Review: Feed by Mira Grant

Review written by Jess Peacock

I have to admit, I have a tendency to trumpet my love of the zombie sub-genre on the grounds that the walking dead are often a wonderful metaphor for larger social ills. George Romero tackled out of control consumerism with his seminal film Dawn of the Dead, while Max Brooks addressed global relations in his superior novel World War Z. The truth of the matter, however, is that while social commentary is a mainstay in zombie fiction, a walking dead novel without the appropriate amounts of carnage is nothing more than a rose without petals. In other words, entirely useless.

Feed, the first book in Mira Grant’s Newsflesh trilogy, is a distinctly bloodless zombie novel that leans heavily on addressing issues of new and traditional media, terrorism, and a little political cynicism thrown in for good measure. Interesting subjects, especially when mixed into a post-post-apocalyptic society where the zombie holocaust is 25 years old, parts of the world are still off limits due to the walking dead, and the population is divided between isolating themselves from any potential danger versus attempting to reclaim some semblance of real life. Unfortunately, Feed is a 599-page zombie novel with very little focus on the zombies.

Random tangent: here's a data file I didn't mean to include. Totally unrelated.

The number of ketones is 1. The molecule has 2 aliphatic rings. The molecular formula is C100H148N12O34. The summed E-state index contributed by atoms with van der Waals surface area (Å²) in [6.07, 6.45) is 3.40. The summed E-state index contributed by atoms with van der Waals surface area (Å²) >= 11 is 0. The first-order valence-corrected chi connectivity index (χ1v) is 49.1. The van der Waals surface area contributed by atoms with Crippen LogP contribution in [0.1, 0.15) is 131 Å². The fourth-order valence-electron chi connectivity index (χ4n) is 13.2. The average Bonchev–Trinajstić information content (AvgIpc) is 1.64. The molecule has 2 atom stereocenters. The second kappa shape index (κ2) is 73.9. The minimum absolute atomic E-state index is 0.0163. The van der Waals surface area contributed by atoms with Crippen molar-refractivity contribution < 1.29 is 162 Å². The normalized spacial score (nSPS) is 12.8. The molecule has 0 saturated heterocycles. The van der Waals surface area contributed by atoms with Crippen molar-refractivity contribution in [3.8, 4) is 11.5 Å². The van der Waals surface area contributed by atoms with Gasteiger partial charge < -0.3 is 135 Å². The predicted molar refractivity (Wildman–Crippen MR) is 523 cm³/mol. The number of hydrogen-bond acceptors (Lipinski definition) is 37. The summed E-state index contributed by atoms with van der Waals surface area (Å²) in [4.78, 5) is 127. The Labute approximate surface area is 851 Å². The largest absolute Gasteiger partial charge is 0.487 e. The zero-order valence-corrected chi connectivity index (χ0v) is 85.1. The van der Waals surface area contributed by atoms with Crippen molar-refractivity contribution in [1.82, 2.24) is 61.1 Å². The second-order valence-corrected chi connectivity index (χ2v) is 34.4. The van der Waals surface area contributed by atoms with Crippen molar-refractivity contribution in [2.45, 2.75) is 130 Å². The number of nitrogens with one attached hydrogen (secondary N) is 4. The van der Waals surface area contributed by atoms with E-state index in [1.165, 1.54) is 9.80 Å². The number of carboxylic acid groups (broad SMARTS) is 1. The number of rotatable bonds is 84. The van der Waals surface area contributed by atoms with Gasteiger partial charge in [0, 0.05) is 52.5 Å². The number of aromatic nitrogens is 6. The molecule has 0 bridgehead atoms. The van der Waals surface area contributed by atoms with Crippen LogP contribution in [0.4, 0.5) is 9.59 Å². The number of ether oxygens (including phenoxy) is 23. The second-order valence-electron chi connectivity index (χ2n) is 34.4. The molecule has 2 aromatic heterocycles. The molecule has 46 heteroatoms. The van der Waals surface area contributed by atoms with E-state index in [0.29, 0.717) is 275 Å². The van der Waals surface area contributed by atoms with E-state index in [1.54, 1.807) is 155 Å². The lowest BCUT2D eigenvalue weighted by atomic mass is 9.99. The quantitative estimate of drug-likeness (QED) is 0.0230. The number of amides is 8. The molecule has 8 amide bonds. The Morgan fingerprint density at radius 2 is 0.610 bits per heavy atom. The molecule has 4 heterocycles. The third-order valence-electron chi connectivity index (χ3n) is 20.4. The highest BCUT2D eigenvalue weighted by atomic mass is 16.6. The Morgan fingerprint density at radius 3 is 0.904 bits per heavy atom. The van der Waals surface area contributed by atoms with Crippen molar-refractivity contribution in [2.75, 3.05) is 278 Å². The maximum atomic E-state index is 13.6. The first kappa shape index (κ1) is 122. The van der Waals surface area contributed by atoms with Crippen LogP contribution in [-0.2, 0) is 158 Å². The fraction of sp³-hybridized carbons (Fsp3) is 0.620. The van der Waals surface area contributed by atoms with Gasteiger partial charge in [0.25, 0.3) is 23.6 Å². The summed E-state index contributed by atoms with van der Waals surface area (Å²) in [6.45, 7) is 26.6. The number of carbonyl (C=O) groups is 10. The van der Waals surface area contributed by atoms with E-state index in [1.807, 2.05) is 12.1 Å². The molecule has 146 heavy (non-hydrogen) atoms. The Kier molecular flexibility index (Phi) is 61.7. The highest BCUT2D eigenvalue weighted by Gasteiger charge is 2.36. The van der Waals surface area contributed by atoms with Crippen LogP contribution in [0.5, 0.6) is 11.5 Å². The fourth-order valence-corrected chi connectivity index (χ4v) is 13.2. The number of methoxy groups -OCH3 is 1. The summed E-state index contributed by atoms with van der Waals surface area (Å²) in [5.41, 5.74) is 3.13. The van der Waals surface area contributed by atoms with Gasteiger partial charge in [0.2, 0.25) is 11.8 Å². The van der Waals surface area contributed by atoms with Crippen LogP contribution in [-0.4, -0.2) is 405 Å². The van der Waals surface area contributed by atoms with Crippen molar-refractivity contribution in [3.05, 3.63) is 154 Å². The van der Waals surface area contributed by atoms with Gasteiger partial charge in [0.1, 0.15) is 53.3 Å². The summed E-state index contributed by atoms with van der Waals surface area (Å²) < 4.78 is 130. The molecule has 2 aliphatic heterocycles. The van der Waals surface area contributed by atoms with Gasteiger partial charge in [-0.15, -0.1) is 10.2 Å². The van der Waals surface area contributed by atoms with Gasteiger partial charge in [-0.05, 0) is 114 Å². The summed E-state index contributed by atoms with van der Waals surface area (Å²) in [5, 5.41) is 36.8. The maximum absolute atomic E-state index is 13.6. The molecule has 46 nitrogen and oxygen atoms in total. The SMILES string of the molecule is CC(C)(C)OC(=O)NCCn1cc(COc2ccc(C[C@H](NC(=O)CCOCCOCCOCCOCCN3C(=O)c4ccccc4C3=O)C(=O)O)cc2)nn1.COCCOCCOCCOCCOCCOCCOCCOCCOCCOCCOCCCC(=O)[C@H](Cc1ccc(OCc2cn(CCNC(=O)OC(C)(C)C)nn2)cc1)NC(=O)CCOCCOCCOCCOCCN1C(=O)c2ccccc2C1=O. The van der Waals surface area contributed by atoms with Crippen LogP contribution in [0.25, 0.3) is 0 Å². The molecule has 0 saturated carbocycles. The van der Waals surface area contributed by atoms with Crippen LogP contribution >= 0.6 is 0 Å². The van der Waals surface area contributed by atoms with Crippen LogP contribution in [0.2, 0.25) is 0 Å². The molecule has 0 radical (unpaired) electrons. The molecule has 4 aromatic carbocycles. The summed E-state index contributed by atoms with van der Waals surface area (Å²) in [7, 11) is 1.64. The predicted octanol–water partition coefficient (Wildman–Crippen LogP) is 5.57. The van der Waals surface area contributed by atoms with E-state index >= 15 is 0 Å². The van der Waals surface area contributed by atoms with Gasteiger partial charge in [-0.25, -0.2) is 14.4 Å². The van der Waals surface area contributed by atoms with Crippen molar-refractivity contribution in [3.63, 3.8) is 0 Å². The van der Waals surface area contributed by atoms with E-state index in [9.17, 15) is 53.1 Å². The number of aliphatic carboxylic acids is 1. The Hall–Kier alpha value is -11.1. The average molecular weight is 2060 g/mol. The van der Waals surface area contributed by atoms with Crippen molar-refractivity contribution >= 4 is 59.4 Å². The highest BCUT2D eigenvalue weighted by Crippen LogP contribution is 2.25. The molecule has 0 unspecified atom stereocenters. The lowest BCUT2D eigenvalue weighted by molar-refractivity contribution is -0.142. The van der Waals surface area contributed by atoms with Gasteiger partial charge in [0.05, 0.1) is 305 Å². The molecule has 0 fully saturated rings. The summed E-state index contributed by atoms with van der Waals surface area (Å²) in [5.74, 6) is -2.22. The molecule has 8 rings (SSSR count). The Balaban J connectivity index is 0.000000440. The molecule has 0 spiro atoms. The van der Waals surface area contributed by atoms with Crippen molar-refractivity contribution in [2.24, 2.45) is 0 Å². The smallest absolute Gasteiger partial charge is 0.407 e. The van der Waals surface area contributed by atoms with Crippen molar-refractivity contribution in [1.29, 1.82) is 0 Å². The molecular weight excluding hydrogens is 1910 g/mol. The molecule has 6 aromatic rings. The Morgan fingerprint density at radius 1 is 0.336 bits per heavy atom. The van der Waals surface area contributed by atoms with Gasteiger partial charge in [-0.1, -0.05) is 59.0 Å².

Despite its shortcomings, Feed does provide some brief moments of fascinating futurist thinking with regard to how society would operate in a world recovering from an undead onslaught. From the advanced blood testing technology (manufactured by Apple, of course), to the restrictions on pet ownership (animals of a certain size run the risk of zombification), to the abolition of the death penalty (who needs one more zombie in the world?), Grant has obviously done her due diligence in attempting to create a fully fleshed-out near future that feels genuine and tangible. However, her overly redundant focus on safety procedures overstays its welcome within the first two chapters, dragging Feed into tedious monotony.

Ultimately, Feed never succeeds at creating any suspense, fear, or even acceptable violence that one would expect in a zombie novel. By focusing on the political machinations at play within the story at the expense of any substantial undead action, Grant seems to be dragging out the well worn trope that humans are the true monsters in the world (been there, read that). Perhaps Grant will amp up the horror in Deadline, book two of the trilogy due out in 2011. Unfortunately, I’m not sure I even care to find out.